In Count I, Plaintiff asserts that Defendant retaliated against him in violation of 31 U.S.C. § 3730 for making complaints to his supervisors about breaches of security protocols. Section 3730 is part of the False Claims Act. See 31 U.S.C. § 3729, et seq. The False Claims Act imposes liability on any person who "knowingly presents, or causes to be presented, to an officer or employee of the United States Government . . . a false or fraudulent claim for payment or approval." 31 U.S.C. § 3729(a)(1). The False Claims Act authorizes individuals to bring qui tam suits on behalf of the government and keep a percentage of any monies recovered. McBride v. Peak Wellness Center, Inc., 688 F.3d 698, 703 (10th Cir. 2012). Because employees will often be in the best position to report frauds perpetrated by their employers, the False Claims Act includes Section 3730(h), a "whistleblower" provision protecting employees from retaliation for reporting false claims. McBride, 688 F.3d at 703. Congress enacted § 3730(h) "to encourage any individuals knowing of Government fraud to bring that information forward." S. Rep. No. 99-345, at 4 (1986), reprinted in 1986 U.S.C.C.A.N. 5266. Not surprisingly, Congress found that "few individuals will expose fraud if they fear their disclosures will lead to harassment, demotion, loss of employment or any other form of retaliation." Id. at 5300. Clearly, Section 3730(h) protects employees who assist the government in prosecuting and investigating False Claims Act violations.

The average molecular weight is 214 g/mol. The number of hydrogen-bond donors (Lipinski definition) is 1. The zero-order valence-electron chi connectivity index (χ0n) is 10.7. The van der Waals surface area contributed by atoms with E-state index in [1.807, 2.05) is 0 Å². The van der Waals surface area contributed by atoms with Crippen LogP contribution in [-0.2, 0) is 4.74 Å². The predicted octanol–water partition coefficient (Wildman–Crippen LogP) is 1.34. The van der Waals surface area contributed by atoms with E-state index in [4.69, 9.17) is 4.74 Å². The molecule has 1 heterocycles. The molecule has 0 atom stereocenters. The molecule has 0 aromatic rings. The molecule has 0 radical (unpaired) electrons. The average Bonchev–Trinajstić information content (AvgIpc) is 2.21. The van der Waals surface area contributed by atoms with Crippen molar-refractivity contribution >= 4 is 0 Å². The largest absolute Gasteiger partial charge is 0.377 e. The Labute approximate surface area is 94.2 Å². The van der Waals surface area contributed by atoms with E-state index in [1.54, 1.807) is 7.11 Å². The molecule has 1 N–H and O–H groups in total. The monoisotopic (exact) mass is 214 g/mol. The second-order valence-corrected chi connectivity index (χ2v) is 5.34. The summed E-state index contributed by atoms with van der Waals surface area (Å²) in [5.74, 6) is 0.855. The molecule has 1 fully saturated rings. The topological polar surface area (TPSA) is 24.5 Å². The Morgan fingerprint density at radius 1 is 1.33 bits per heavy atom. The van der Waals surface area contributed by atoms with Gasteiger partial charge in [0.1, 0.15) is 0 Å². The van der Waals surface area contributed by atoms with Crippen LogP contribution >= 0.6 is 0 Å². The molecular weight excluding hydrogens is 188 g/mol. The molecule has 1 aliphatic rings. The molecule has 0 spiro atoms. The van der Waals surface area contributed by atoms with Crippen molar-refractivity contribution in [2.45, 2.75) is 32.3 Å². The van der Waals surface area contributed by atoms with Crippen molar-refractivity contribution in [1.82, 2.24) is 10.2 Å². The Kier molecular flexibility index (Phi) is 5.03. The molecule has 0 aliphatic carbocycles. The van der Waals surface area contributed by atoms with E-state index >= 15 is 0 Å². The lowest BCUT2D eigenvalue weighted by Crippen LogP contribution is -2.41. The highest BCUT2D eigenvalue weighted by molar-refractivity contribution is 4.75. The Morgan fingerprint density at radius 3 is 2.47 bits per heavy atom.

The Tenth Circuit has explained that liability under the False Claims Act requires, not surprisingly, a false claim. United States ex rel. Sikkenga v. Regence Bluecross Blueshield of Utah, 472 F.3d 702, 727 (10th Cir. 2006) (stating that a "defendant's presentation of a false or fraudulent claim to the government is a central element of every False Claims Act case."). In this case, Plaintiff alleges that he complained to his supervisors that Defendant breached security protocols and discriminated against a female manager. (Doc. 4). Plaintiff does not allege that Defendant presented a false claim to the government. In his response brief, Plaintiff acknowledges he "is not seeking to recover from any qui tam action" but rather for reporting to his supervisors that security protocols were not being followed. (Docs. 4 and 14). Thus, Plaintiff fails to state a claim under Section 3730(h) because he does not allege that he assisted the government in prosecuting and investigating False Claim Act violations.